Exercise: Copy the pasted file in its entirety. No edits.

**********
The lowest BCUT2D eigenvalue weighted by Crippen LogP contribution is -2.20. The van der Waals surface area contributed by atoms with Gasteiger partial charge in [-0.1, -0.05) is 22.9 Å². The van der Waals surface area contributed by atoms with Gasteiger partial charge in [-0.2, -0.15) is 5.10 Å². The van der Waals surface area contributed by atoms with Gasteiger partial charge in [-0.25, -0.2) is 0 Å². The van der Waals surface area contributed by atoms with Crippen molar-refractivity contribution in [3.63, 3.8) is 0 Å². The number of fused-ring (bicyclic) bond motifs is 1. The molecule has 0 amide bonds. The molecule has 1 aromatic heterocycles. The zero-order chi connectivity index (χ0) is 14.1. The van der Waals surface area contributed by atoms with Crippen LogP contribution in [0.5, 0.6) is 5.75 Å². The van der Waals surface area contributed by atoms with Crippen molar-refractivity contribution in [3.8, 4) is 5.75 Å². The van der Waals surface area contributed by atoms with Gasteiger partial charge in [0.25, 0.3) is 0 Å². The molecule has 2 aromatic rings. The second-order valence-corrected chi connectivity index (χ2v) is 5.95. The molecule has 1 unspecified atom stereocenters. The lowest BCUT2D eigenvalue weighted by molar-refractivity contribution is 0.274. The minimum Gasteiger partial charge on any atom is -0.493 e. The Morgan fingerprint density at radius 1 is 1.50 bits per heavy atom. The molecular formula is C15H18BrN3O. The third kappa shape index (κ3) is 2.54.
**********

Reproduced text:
The lowest BCUT2D eigenvalue weighted by Crippen LogP contribution is -2.20. The van der Waals surface area contributed by atoms with Gasteiger partial charge in [-0.1, -0.05) is 22.9 Å². The van der Waals surface area contributed by atoms with Gasteiger partial charge in [-0.2, -0.15) is 5.10 Å². The van der Waals surface area contributed by atoms with Gasteiger partial charge in [-0.25, -0.2) is 0 Å². The van der Waals surface area contributed by atoms with Crippen molar-refractivity contribution in [3.63, 3.8) is 0 Å². The number of fused-ring (bicyclic) bond motifs is 1. The molecule has 0 amide bonds. The molecule has 1 aromatic heterocycles. The zero-order chi connectivity index (χ0) is 14.1. The van der Waals surface area contributed by atoms with Crippen LogP contribution in [0.5, 0.6) is 5.75 Å². The van der Waals surface area contributed by atoms with Crippen molar-refractivity contribution in [3.8, 4) is 5.75 Å². The van der Waals surface area contributed by atoms with Gasteiger partial charge in [0.25, 0.3) is 0 Å². The molecule has 2 aromatic rings. The second-order valence-corrected chi connectivity index (χ2v) is 5.95. The molecule has 1 unspecified atom stereocenters. The lowest BCUT2D eigenvalue weighted by molar-refractivity contribution is 0.274. The minimum Gasteiger partial charge on any atom is -0.493 e. The Morgan fingerprint density at radius 1 is 1.50 bits per heavy atom. The molecular formula is C15H18BrN3O. The third kappa shape index (κ3) is 2.54.